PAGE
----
The Acceptance Criteria is about usability. When a feature meets the acceptance criteria, then for sure it can be used. The acceptance criteria is as clear as black/white.

See this video, please: https://www.scrum.org/resources/definition-done-vs-acceptance-criteria

Now, anyone can write a User Story and put it in the Product Backlog. Each user story needs to be refined before it can be selected into the Sprint Backlog during Sprint Planning.

This means that each user story written by anyone is discussed during the Product Backlog Refining meeting by the Development Team and the Product Owner. Both the development team and the product owner write the acceptance criteria.

In practice, the user story already contains the acceptance criteria when it enters the Sprint Planning meeting or the acceptance criteria it is defined during the Sprint Planning by the Development Team and the Product Owner.

A colleague mentioned that the problem with asking the developer / tester to write the Acceptance Criteria is that it is additional work.

This work is done either during the Product Backlog Refinement or Sprint Planning.

They also mentioned that there is no process to capture that the Product Owner has signed off on the Acceptance Criteria so they might turn around and say that is not what we asked.

If it's suggested by the Product Owner to be taken into the Sprint Backlog by the Development team, then we know that the Product Owner has read and agreed to the Acceptance Criteria of the User Story.

Obviously, the acceptance criteria can evolve during the Sprint. Any modifications should be discussed on the fly by the Development Team and the Product Owner.

There's no time to wait for the next Product Backlog Refinement. The User Story has already been selected to be delivered this Sprint so the discussion needs to happen ASAP.

That's why the Product Owner should always be available for the Development Team. And that's why there is no "sign off" in Scrum/Agile. Because any feature might suffer modifications when the Development Team actually starts implementing it.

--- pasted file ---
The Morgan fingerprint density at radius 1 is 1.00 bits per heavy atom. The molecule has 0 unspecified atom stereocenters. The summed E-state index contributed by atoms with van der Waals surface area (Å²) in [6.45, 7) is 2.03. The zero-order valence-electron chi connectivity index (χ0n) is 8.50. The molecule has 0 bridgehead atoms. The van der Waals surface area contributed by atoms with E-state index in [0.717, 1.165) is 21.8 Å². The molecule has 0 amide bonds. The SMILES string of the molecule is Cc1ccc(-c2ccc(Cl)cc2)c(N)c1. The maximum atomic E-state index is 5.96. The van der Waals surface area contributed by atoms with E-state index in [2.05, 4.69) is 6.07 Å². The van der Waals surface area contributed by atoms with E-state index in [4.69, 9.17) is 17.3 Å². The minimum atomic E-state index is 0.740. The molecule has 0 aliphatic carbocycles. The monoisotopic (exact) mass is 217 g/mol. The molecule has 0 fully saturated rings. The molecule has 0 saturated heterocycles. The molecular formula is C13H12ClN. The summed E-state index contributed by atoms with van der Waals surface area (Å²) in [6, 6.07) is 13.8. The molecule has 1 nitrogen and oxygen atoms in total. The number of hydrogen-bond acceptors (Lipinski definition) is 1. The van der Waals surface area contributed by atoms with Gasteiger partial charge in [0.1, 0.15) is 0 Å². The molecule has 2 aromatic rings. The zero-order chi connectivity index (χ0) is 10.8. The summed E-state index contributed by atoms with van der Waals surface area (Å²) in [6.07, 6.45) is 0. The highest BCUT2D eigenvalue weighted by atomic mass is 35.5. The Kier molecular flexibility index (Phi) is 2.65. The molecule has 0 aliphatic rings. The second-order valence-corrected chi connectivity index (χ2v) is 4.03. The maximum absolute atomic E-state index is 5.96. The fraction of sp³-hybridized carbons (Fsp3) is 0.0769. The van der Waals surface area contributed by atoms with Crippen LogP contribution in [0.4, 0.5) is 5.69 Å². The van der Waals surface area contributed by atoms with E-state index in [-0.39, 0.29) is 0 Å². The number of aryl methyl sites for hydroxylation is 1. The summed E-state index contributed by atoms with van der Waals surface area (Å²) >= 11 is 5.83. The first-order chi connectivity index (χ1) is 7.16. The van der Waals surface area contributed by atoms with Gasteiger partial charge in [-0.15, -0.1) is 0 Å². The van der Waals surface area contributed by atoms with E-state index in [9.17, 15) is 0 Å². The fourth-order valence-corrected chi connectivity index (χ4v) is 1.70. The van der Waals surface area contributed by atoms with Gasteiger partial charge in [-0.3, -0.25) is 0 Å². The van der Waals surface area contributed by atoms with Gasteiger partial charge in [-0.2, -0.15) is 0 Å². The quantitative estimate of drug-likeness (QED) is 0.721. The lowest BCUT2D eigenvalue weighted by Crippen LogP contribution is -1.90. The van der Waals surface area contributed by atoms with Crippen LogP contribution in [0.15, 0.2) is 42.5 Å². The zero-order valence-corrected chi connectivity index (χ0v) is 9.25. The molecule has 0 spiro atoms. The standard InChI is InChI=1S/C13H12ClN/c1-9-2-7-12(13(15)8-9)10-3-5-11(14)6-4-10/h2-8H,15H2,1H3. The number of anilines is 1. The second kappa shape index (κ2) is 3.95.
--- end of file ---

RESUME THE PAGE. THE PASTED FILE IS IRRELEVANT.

The Product Owner should acknowledge this ASAP and clarify, based on the new information, what does it mean "the feature is usable".

For example:

A user story is about making something visible on the user interface.

In practice, this makes the user login take 5 seconds more due to a big, slow request against the backend. So, the user story could be delivered as it is, but is it usable?

Is it acceptable for the user login to take 5 seconds? This is a question for the Product Owner.

What's the alternative? The Development Team claims it needs to optimize the backend request and wants to increase the complexity from 2SP to 3SP. In return, this means that another User Story might not be delivered.

What should be done? Choices for the Product Owner: 1. Deliver the User Story as originally described, accepting the added 5 seconds login time. 2. Update the User Story to 3SP and optimize the backend request, esentially giving this User Story higher priority than another one (which might not be "Done" this Sprint). 3. Deliver other user stories first, then start working on this one, upgrading it to 3SP and possibly not delivering it this Sprint.

The Product Owner needs to consider the new information ("5 seconds user login delay") and decide on the spot what to do.